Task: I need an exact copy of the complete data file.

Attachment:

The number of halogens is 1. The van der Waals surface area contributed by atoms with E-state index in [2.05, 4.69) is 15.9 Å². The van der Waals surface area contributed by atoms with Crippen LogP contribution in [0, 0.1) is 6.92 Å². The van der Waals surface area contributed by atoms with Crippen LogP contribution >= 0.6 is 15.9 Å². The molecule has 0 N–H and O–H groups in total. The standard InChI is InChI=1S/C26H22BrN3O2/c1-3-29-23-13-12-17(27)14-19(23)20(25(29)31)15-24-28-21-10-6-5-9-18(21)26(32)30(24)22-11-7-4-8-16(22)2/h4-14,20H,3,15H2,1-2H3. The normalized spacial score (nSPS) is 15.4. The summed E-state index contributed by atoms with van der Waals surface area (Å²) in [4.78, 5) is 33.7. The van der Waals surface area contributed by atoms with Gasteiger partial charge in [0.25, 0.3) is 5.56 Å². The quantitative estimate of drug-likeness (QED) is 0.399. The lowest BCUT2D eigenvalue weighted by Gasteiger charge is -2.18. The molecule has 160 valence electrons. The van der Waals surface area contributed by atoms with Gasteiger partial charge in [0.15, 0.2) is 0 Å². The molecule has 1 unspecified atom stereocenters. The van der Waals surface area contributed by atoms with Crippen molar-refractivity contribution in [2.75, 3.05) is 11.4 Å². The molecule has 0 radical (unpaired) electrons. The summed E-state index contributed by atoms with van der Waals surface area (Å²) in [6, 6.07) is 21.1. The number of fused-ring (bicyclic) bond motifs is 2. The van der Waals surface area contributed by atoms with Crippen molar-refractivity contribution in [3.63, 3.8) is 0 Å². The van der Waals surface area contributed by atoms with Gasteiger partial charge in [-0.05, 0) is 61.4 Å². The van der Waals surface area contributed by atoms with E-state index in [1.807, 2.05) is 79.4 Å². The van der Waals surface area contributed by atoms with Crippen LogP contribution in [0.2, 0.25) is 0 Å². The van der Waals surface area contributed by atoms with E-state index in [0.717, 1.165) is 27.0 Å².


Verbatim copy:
The number of halogens is 1. The van der Waals surface area contributed by atoms with E-state index in [2.05, 4.69) is 15.9 Å². The van der Waals surface area contributed by atoms with Crippen LogP contribution in [0, 0.1) is 6.92 Å². The van der Waals surface area contributed by atoms with Crippen LogP contribution >= 0.6 is 15.9 Å². The molecule has 0 N–H and O–H groups in total. The standard InChI is InChI=1S/C26H22BrN3O2/c1-3-29-23-13-12-17(27)14-19(23)20(25(29)31)15-24-28-21-10-6-5-9-18(21)26(32)30(24)22-11-7-4-8-16(22)2/h4-14,20H,3,15H2,1-2H3. The normalized spacial score (nSPS) is 15.4. The summed E-state index contributed by atoms with van der Waals surface area (Å²) in [4.78, 5) is 33.7. The van der Waals surface area contributed by atoms with Gasteiger partial charge in [0.25, 0.3) is 5.56 Å². The quantitative estimate of drug-likeness (QED) is 0.399. The lowest BCUT2D eigenvalue weighted by Gasteiger charge is -2.18. The molecule has 160 valence electrons. The van der Waals surface area contributed by atoms with Gasteiger partial charge in [0.15, 0.2) is 0 Å². The molecule has 1 unspecified atom stereocenters. The van der Waals surface area contributed by atoms with Crippen molar-refractivity contribution in [2.75, 3.05) is 11.4 Å². The molecule has 0 radical (unpaired) electrons. The summed E-state index contributed by atoms with van der Waals surface area (Å²) in [6, 6.07) is 21.1. The number of fused-ring (bicyclic) bond motifs is 2. The van der Waals surface area contributed by atoms with Crippen molar-refractivity contribution in [3.63, 3.8) is 0 Å². The van der Waals surface area contributed by atoms with Gasteiger partial charge in [-0.05, 0) is 61.4 Å². The van der Waals surface area contributed by atoms with E-state index in [1.807, 2.05) is 79.4 Å². The van der Waals surface area contributed by atoms with Crippen LogP contribution in [0.2, 0.25) is 0 Å². The van der Waals surface area contributed by atoms with E-state index in [0.717, 1.165) is 27.0 Å².